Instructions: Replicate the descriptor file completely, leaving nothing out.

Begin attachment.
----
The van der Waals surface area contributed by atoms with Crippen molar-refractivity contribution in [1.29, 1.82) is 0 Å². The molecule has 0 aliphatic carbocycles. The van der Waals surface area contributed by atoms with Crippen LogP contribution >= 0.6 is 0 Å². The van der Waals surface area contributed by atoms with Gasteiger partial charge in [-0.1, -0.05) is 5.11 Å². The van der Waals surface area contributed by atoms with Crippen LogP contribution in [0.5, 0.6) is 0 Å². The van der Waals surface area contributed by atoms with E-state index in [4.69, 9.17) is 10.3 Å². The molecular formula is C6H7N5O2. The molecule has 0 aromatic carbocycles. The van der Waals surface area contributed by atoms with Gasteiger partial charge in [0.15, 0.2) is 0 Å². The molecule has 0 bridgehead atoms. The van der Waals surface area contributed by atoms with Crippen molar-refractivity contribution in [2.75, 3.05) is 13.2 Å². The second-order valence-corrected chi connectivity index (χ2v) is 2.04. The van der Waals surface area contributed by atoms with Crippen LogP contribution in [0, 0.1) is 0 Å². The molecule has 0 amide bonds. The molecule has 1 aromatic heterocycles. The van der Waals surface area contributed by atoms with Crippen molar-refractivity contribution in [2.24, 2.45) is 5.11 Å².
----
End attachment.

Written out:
The van der Waals surface area contributed by atoms with Crippen molar-refractivity contribution in [1.29, 1.82) is 0 Å². The molecule has 0 aliphatic carbocycles. The van der Waals surface area contributed by atoms with Crippen LogP contribution >= 0.6 is 0 Å². The van der Waals surface area contributed by atoms with Gasteiger partial charge in [-0.1, -0.05) is 5.11 Å². The van der Waals surface area contributed by atoms with Crippen LogP contribution in [0.5, 0.6) is 0 Å². The van der Waals surface area contributed by atoms with E-state index in [4.69, 9.17) is 10.3 Å². The molecular formula is C6H7N5O2. The molecule has 0 aromatic carbocycles. The van der Waals surface area contributed by atoms with Gasteiger partial charge in [0.15, 0.2) is 0 Å². The molecule has 0 bridgehead atoms. The van der Waals surface area contributed by atoms with Crippen molar-refractivity contribution in [2.75, 3.05) is 13.2 Å². The second-order valence-corrected chi connectivity index (χ2v) is 2.04. The van der Waals surface area contributed by atoms with Crippen LogP contribution in [0, 0.1) is 0 Å². The molecule has 0 amide bonds. The molecule has 1 aromatic heterocycles. The van der Waals surface area contributed by atoms with Crippen molar-refractivity contribution in [2.24, 2.45) is 5.11 Å².